- Hip Extension, Simple Glut: Extension [leg behind] should have heel upward kick as if running. IMPORTANT: Hip joint in-line with machine pivot.
- Hip Extension & Flexion, Advanced: This is a horizontal cable with the pulley close to floor and the strap on your ankle. Stand far enough from the pulley so your leg is fully extended in front. Pull against the cable extending your leg behind you as far as possible. As you progress, add a heel upward kick as if running. This drill is somewhat advanced over the simple glut on the machine as it simulates running and walking better. Home: Use a rubber stretch band.
- Lower Back ★: This is by far the best way to strengthen your back. Do not use the typical gym back device.Lock elbows at 90deg. Lift, moderately fast, a free weight or weight-bar from knee-high until you are fully upright with the bar at chest level. Slowly return the weight back down to knee-high. Go lower as you progress. IMPORTANT: Be extra careful your first few times as this can case serious DOMS [see DOMS above]. Use a very light weight or even no weight. Gradually add weight and reps
- Pass-Thru Lunge ★: Great for improving stride length and core strength. Front leg shin should be perpendicular to floor. Rear leg back as far as possible. Transfer weight under forward thigh and transfer it to other hand to lift up and over top of thigh.
- Diagonal Pull-up ★: Both feet flat on floor and in-line with cable pulley. Rapidly pull resistance diagonally across from near thigh to opposite side high up. Slowly return to starting position. Home, the same effect can be done by lifting a barbell across and upward across your body.
- Quad, Step-up / Step-Down Touch ★: Use a platform so your thigh is near horizontal when touching floor with rear leg. Initially, you may need to use a lower height until you're stronger. Good for stride length, core and, in particular, quad strength. IMPORTANT: Do not use the seated quad. It does little for the auxiliary muscles associated with your quads.
- Treadmill side-step: This is a great drill for older folks who are starting to become a bit unstable. Walking and running are essentially straight ahead; thus the adductor and abductor muscles become weak and unresponsive. Side-step on the treadmill 60 seconds; turn around and side-step 60 seconds. You can hold on to the rails to be safe, just don't let your arms help with the work. That's one set. Up the speed and do another set. Again up the speed and do a 3d set. First time, start with a speed of 1.5mph or slower as needed. A good increase is about 0.5mph. Thus, for sets: 1.5mph, 2.0 mph, and 2.5mph. Important: Spring off your trailing foot as high and forceful as you can. Home: Just do it on your street.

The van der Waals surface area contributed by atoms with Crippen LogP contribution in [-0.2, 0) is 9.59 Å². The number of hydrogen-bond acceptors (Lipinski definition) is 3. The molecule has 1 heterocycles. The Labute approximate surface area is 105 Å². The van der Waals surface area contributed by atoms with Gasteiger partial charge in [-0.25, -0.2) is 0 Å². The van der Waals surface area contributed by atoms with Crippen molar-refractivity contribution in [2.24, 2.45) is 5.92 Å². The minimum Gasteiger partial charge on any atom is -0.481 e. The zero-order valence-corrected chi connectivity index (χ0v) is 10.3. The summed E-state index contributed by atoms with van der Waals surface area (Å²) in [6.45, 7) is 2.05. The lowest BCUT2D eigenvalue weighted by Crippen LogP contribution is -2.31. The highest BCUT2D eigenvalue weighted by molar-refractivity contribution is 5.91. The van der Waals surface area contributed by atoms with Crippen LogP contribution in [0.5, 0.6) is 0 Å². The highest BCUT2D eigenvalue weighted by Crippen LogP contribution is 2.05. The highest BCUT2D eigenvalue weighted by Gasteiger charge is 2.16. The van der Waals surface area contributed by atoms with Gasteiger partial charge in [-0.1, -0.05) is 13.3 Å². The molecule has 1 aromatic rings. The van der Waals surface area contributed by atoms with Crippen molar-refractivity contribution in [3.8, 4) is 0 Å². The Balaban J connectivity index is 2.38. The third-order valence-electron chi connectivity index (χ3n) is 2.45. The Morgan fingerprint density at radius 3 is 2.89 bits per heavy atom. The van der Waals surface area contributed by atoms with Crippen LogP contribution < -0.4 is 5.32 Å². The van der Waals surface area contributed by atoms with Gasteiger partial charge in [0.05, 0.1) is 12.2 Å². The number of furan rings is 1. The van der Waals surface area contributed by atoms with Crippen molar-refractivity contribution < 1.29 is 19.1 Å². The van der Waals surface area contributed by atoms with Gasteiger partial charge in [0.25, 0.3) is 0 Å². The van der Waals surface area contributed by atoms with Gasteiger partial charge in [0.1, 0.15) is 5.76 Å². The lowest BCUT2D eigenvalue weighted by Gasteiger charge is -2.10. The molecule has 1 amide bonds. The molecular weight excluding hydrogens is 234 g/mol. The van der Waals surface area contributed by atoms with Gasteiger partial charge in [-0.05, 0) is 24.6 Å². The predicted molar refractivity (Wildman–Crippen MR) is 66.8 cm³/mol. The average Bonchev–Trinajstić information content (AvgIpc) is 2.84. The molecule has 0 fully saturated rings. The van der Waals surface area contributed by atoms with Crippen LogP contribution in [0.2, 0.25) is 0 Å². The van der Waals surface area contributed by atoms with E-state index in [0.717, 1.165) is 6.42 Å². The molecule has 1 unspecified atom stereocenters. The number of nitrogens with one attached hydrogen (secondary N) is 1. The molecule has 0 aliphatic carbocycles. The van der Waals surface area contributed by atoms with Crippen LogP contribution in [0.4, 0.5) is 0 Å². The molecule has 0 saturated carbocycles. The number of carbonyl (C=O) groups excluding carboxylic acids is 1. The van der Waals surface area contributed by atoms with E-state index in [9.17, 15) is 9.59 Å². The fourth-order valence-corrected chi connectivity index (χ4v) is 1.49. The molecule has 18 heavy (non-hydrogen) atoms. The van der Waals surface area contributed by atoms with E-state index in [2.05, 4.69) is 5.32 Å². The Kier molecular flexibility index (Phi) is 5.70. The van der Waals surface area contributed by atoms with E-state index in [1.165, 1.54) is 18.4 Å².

- Hams & Core with Ball ★: This is a powerful drill as it works the hams, gluts and core altogether. It also works sundry other muscles necessary to keep the ball under control. Roll the ball towards and away from your butt. Transition to one leg as you get stronger. IMPORTANT: Your body should be a plank, supported solely by your leg on the ball and your shoulders. You may need to use both legs on the ball your first few sessions.
- Plank, Core Strength ★: The plank is one of the best core-strength drills. Forearms flat on the floor, body is straight [like a plank], butt tucked in tight. Hold for 60sec, then lift one limb at a time for 10sec, the lift an arm and the opposite leg for 10sec, then the other pair for 10sec. Start your program holding the positions as long as you can. Work up to the target times and beyond as you get stronger. Also, flip over and support yourself with just your forearms under you and your heels. Hold for 60 seconds.
- Arm Swing ★: Elbows locked and swinging under shoulders. Mainly you are working the shoulder muscles. Rapidly, swing the weights back and forth rapidly, aim for 60 [counting just one arm] in 60secs. Start with 5lbs and increase it and the speed as you get stronger. Two sets initially and then 3 or 4.
- Hunch Correction ★: Hunching is very common for older folks. It can't be stopped; but, the progression can be slowed and the accompanying soreness can be reduced. IMPORTANT: The weights, head, shoulders, butt, heals should all touch the wall. With your arms straight and horizontal, lift the weights quickly up over your head. Then slowly drop them back to the horizontal position. Start with 3lbs or 5lbs and do 2 or 3 sets of 20 reps each.
- Balance & Core ★: General strength for carrying stuff around the house.
- Explosive Hams ★: Mostly for runners. As we age, our ham fast-twitch concentric muscles become slower. Thus, we shuffle rather than spring off the trailing foot. This drill helps. Put an ankle weight on leg, say 5lbs initially and increase as you get stronger. Standing up straight on the other leg, paw the ground backwards with the weighted leg, as far as possible. At the end of the swing, kick your heel as hard and fast as possible towards your butt.
Email with suggestions, questions and general feedback about your experience with the routines
Revision: Aug 25, 2017